Tofu’s reputation as bland or boring actually is its greatest asset. That’s because tofu has an impressive capacity for absorbing flavors and adapts easily to a broad range of soups, stews, stir-fries and more.
There are a variety of tofu styles, each suited to different dishes. Silken tofu, which is available in both shelf-stable and refrigerated packaging, is soft, creamy and best in soups, such as miso soup or our Korean Spicy Kimchi Soup. Or it can be pureed into sauces or salad dressings, as in our creamy Green Goddess Dressing, which is good on a hearty chopped salad, spread on toast and topped with smoked salmon and avocado, or scooped up with mixed crudités. We even like it as a sauce for roasted chicken or fish.
Silken tofu also is an essential ingredient in one of the Sichuan region’s most classic dishes, Mapo Tofu. Boldly flavored with loads of ginger, garlic, ground pork and toban djan (a spicy fermented bean paste, which is also sometimes written dobanjiang), the tofu soaks up the sauce. The dish’s intense flavor belies the minimal effort and time it takes to prepare the dish. Serve with plenty of rice to balance the heat and sop up the sauce.
Medium and firm tofus are best for stews and braising, while extra-firm works for stir-frying or grilling because it holds its shape and is less prone to sticking. Drain and cut the tofu into slabs, then blot dry with paper towels for the best browning and minimal sticking. Consider swapping it for chicken in your favorite stir-fry.
Also try dusting slabs of extra-firm tofu with salt, pepper, cornstarch and sesame seeds, then frying them until crisp in a well-oiled skillet. Drizzle with sesame oil and soy sauce and serve over wilted greens or stir-fried bok choy with ginger. I even grill or smoke slabs of extra-firm tofu thickly coated with salt, pepper, smoked paprika and garlic (and drizzled with olive oil), then sandwich them together with crispy coleslaw and pickles on a toasted roll.
If you want extra-firm, extra-chewy tofu, slice it into slabs and freeze it. The process will pull out much of the excess moisture and firm up the texture. Defrost and blot dry before use.
More Recipes to Try:
Other than fresh shiitake mushrooms and scallions, this soup requires only pantry staples. In a pinch, dried shiitake will taste fine, though reduce the volume to 2 ounces. Serve with shichimi togarashi or furikake seasoning.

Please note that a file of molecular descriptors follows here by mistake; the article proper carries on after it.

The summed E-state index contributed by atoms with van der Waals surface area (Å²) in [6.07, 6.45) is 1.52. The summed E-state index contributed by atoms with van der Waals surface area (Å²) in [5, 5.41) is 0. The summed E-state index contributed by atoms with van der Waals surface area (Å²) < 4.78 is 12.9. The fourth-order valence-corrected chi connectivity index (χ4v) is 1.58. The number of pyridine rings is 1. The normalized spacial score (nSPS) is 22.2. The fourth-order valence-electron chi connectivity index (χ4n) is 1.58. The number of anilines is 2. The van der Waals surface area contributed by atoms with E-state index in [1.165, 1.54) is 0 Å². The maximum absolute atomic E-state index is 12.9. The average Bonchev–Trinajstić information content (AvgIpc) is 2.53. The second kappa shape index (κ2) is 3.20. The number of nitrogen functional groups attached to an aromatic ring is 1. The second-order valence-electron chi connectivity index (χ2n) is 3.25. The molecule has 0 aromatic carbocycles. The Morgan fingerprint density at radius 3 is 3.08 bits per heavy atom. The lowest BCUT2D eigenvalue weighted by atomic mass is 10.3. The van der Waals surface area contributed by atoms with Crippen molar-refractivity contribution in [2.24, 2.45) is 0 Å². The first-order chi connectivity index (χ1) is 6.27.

In a large saucepan over medium, combine 4 smashed and peeled garlic cloves and 2 tablespoons tomato paste. Cook, stirring occasionally, until the tomato paste has browned, 2 to 3 minutes. Add 6 cups water, then whisk in ½ cup red or white miso. Bring to a simmer, then reduce to medium-low and cook, uncovered and stirring occasionally, for 5 minutes. Strain the broth through a fine mesh strainer set over a medium bowl. Return the broth to the pan; discard the solids in the strainer. Add 5 ounces of fresh, thinly sliced shiitake mushrooms and bring to a simmer over medium-high, then reduce to medium and cook, uncovered, until the mushrooms are tender, about 10 minutes. While the mushrooms cook, fill a 10-inch skillet with at least 1 inch of water and bring to a simmer over medium-high. Line a large plate with paper towels. Crack 4 large eggs into a small bowl or cup. One at a time, carefully tip the eggs into the water near the edge of the pan. Once all eggs have been added, cover the pan and turn off the heat. Let stand until the whites are set but the yolks are still soft, 3 to 5 minutes. Using a slotted spoon, gently transfer each egg to the prepared plate to drain. Add 14 ounces drained-and-cubed silken tofu to the broth and stir gently. Ladle the soup into bowls, adding cooked white rice if you like, and top each serving with a poached egg. Sprinkle with thinly sliced scallions and drizzle lightly with toasted sesame oil.
To make the dish vegetarian, substitute an equal amount of soy sauce for the fish sauce. Serve with steamed jasmine rice.
In a medium bowl, stir together 1 teaspoon turmeric, 2 teaspoons kosher salt and ½ teaspoon pepper. Add two 14-ounce containers extra-firm tofu (cut into 1-inch cubes and patted dry) and toss. Set aside. In a blender, combine 2 cored-and-quartered plum tomatoes, 1 chopped shallot, the stems from 1 bunch cilantro (reserve the leaves) and 1 tablespoon each fish sauce and chili-garlic sauce. Blend until finely chopped, about 30 seconds. Add 3 stalks lemon grass, trimmed to the lower 5 inches (dry outer layers discarded and thinly sliced) and blend, scraping the blender jar frequently, until a smooth, thick paste forms, about 90 seconds. Set aside. In a 12-inch nonstick skillet over medium-high, heat ¼ cup neutral oil until shimmering. Add the tofu in an even layer and cook without stirring until well browned on the bottoms and the pieces release easily from the pan, about 3 minutes. Using a spatula, turn the pieces and cook until browned on all sides, another 7 to 9 minutes. Transfer to a large paper towel–lined plate. Return the skillet to medium-high. Add the tomato–lemon grass paste and cook, stirring, until slightly darkened and thickened, 2 to 3 minutes. Stir in one 14-ounce can coconut milk, 1 teaspoon salt, ½ teaspoon pepper and 2 diced tomatoes. Bring to a simmer then cover, reduce to low and cook until the tomatoes soften, about 5 minutes. Add the tofu and stir to coat. Cover and simmer, stirring occasionally, until the tofu has absorbed some of the sauce, about 10 minutes. Stir in and sprinkle with reserved cilantro leaves before serving.
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